Of course, once this process gets underway, it starts an unpleasant cycle (excuse the pun) that increases pressure inside the shoes, which, in turn, compresses nerves. The ultimate result is a burning sensation in the ball of the foot and tingling or numb toes. In some cases, the issue can also develop into more severe conditions like Morton’s neuroma, so paying attention when your body acts up is essential. As such, let’s take some time to dig into the symptoms of the hot foot and what cyclists can do to protect themselves while staying comfortable.
What is going on in my foot to make it hot?
As detailed by the Blackberry Sports Injury Clinic,
“The hot, burning sensation, numbness, and pain originate from the nerves supplying the toes. The nerves have to travel through a narrow space between the metatarsals (foot bones) and metatarsal heads (the foot’s ‘knuckles,’ or ball of the foot), which is where you most often position your cleats. A combination of pressure and compression of the nerves in one or both feet triggers the symptoms. In addition, wearing inflexible shoes in which your feet swell (compressing the nerves further) complicates matters more. The longer and hotter the ride, the worse it usually is.
Suppose the symptoms are confined to one foot, and pain persists outside of cycling. In that case, it’s very occasionally due to a ‘Morton’s neuroma’ – a benign swelling around one of the plantar nerves that get painfully compressed between the metatarsal heads. Morton’s neuroma involves a thickening of the tissue around one of the nerves leading to your toes. This can cause a sharp, burning pain in the ball of your foot. You may have stinging, burning or numbness in the affected toes.”
How do I make the pain and burning go away?
So on to the important part—getting rid of that unpleasant (and potentially dangerous) sensation. Simply put, the solution generally has to do with giving the nerves in your feet more space or relieving pressure over the ball of the foot.
In more severe cases, including instances of Morton’s neuroma, specific treatments or a combination of several—including anti-inflammatory pain medication, steroid injection, insoles for everyday shoes, and occasionally an excision—are needed to fix the problem.
*A note on your post-ride routine
Following a ride, you can definitely take some steps to help keep your feet healthy and thank them for their hard work! For example, icing your feet or rolling the sole over a frozen water bottle can help your feet recover faster. In addition, gentle massage with your hands or a tennis ball can ease discomfort, improve circulation, and reduce swelling. Most importantly, though, it is crucial to have a foot-smart setup when you head out to ride in the first place.
How to set yourself up for healthy and happy feet
1. Give them some room to breathe
As stated above, the number one thing to do is to get pressure off the nerves. Opting for wider shoes with a roomier front end will prevent your feet from being pushed together and the nerves from being pinched. Loosening straps or removing them for a few minutes when you stop to break can help you avoid the problem.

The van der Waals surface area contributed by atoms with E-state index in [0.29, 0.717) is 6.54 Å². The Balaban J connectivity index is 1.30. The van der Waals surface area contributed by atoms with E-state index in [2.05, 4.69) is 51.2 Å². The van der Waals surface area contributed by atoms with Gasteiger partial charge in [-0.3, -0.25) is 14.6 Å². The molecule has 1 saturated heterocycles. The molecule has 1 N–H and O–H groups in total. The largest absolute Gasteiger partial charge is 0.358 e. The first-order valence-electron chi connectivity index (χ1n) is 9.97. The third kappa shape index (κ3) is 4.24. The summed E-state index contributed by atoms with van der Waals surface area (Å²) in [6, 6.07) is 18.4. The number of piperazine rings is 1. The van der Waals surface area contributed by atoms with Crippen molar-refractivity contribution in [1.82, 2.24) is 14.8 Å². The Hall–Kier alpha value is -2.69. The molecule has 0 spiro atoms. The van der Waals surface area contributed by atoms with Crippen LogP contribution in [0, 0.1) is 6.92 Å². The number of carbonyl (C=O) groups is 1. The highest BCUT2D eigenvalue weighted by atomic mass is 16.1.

Be mindful that in most three-strapped road shoes, it’s primarily the top one nearest your ankle that provides the most security during pedalling. You can keep it snug because it has the most negligible effect on forefoot pressure. The lower straps, meanwhile, can be loosened significantly without having a detrimental effect on your pedalling efficiency.
2. Inspect your insoles
Suppose you’ve been able to wear your shoes comfortably for a while but suddenly notice foot pain. In that case, you should check your current insole to determine that there are no irregularities, such as cleat bolt holes pressing into the foot and causing discomfort.
In the problem persists, though, there are specifically-shaped shoe insoles designed to help. Look for a product with a ‘metatarsal button’ – this is a small raised area just behind the ball of the foot that spreads the metatarsal heads apart and relieves pressure on the nerves. Note that quality insoles also offer added cushioning to reduce stress on the nerves.
If you’re already suffering and on a tour, you can also adapt foam or moleskin products found at your local pharmacy to stand in for a metatarsal button. Just remember that the insole build-up goes in the centre, just behind the metatarsal heads in the depression adjacent to the ball of the foot.
3. Choose the right socks
It might seem evident that thinner socks would help relieve pressure but every foot is different and has different needs. For example, lean, bony feet might actually require thicker socks for padding the ball of the foot, while larger feet may benefit from thinner socks that take up less space. Additionally, thermoregulating socks may also assist in avoiding any hot-foot symptoms.
4. Pedal smarter, not harder
If you’ve tried the above solutions and are still experiencing the hot foot, it can be worth experimenting with different pedal platforms. For example, switching out your current setup to a larger platform will allow the pressure to be distributed more evenly across your feet. Note that recessed mountain biking, commuting, and cleat combinations can be especially bad over longer distances. Switching to a dedicated road cleat and pedal set-up will be more comfortable for longer road rides.
5. When it doubt, consult your doctor
As always, the information we provide is intended as useful, yet general, guidance. If you’re suffering from serious pain or persistent hot foot symptoms, there is no substitute for an assessment from a qualified medical specialist. As stated above, burning or tingling can be indicative of something more serious, so don’t hesitate to visit your doctor if the pain in your feet is preventing you from enjoying your time in the saddle!